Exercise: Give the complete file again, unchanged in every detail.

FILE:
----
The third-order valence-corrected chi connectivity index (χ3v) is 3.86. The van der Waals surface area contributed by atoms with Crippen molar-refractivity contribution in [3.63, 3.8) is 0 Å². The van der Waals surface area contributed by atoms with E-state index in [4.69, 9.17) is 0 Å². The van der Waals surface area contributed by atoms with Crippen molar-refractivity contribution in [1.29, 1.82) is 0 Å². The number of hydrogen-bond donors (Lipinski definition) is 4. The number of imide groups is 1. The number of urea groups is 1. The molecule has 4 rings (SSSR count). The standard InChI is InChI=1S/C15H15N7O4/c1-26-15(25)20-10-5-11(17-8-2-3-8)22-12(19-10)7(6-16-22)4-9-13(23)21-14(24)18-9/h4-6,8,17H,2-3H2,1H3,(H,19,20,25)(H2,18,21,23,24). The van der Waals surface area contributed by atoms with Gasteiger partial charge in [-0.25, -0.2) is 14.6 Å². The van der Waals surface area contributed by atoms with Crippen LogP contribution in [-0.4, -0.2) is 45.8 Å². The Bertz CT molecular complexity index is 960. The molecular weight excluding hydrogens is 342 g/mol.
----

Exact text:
The third-order valence-corrected chi connectivity index (χ3v) is 3.86. The van der Waals surface area contributed by atoms with Crippen molar-refractivity contribution in [3.63, 3.8) is 0 Å². The van der Waals surface area contributed by atoms with E-state index in [4.69, 9.17) is 0 Å². The van der Waals surface area contributed by atoms with Crippen molar-refractivity contribution in [1.29, 1.82) is 0 Å². The number of hydrogen-bond donors (Lipinski definition) is 4. The number of imide groups is 1. The number of urea groups is 1. The molecule has 4 rings (SSSR count). The standard InChI is InChI=1S/C15H15N7O4/c1-26-15(25)20-10-5-11(17-8-2-3-8)22-12(19-10)7(6-16-22)4-9-13(23)21-14(24)18-9/h4-6,8,17H,2-3H2,1H3,(H,19,20,25)(H2,18,21,23,24). The van der Waals surface area contributed by atoms with Gasteiger partial charge in [-0.25, -0.2) is 14.6 Å². The van der Waals surface area contributed by atoms with Crippen LogP contribution in [-0.4, -0.2) is 45.8 Å². The Bertz CT molecular complexity index is 960. The molecular weight excluding hydrogens is 342 g/mol.